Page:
“Activity continues to improve with more enquiries and stock coming to market, as the spring market really kicks into gear. New fixed mortgage rates have been creeping up on the back of higher Swap rates, with all eyes on the Bank of England to see whether it will reduce interest rates this week.

“Fluctuating property prices aren’t as important as transaction numbers. Demand is likely to pick up further once those rate cuts buyers have been waiting for actually materialise.”

 

Marc von Grundherr, director of Benham and Reeves, remarked: “The property market is arguably a little out of shape following a sustained period of subdued activity as a result of higher mortgage rates. And so while we’ve seen a string of positive house price reports in recent months, we’re yet to see the pace lift with respect to monthly growth.

But while the road ahead may be a challenging one, we remain in a far better place than we were this time last year and that sets a solid foundation for the market to now kick on and post a stronger performance in 2024.”

 

Jason Harris-Cohen, CEO of Open Property Group, commented: “Higher borrowing costs remain the key factor when it comes to current house price performance and while inflation may have eased, many buyers will have continued to struggle with their mortgage eligibility.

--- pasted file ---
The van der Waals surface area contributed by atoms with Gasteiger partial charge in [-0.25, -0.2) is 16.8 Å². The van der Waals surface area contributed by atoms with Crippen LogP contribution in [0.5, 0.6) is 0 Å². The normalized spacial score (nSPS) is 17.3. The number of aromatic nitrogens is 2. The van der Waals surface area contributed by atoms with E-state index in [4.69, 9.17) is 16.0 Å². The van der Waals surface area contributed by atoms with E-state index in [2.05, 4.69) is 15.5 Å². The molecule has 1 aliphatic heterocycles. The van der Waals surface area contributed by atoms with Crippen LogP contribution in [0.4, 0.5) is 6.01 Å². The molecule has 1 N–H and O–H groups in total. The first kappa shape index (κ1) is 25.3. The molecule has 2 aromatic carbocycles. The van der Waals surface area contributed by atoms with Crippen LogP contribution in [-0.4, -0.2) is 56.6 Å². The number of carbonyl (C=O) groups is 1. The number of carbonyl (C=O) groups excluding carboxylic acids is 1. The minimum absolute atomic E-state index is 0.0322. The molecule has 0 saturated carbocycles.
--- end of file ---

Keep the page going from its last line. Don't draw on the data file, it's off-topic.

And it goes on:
This is ultimately restricting the price they can pay and that is being reflected within a somewhat muted housing market performance. So while sellers should have a renewed degree of confidence given the uplift in market activity seen in recent months, it’s important to maintain a pragmatic approach to pricing if you do want to sell your home quickly.”

 

Verona Frankish, CEO of Yopa, added: “Yet further growth, both on a monthly and annual basis, should bring another boost to the market and strengthen the momentum that has been building so far this year.

Just last week, the Bank of England reported that mortgage approvals have climbed for their sixth consecutive month in a row and, while the market may still be finding its feet, it’s only a matter of time before this increase in buyer demand starts to drive a far stronger level of house price growth.”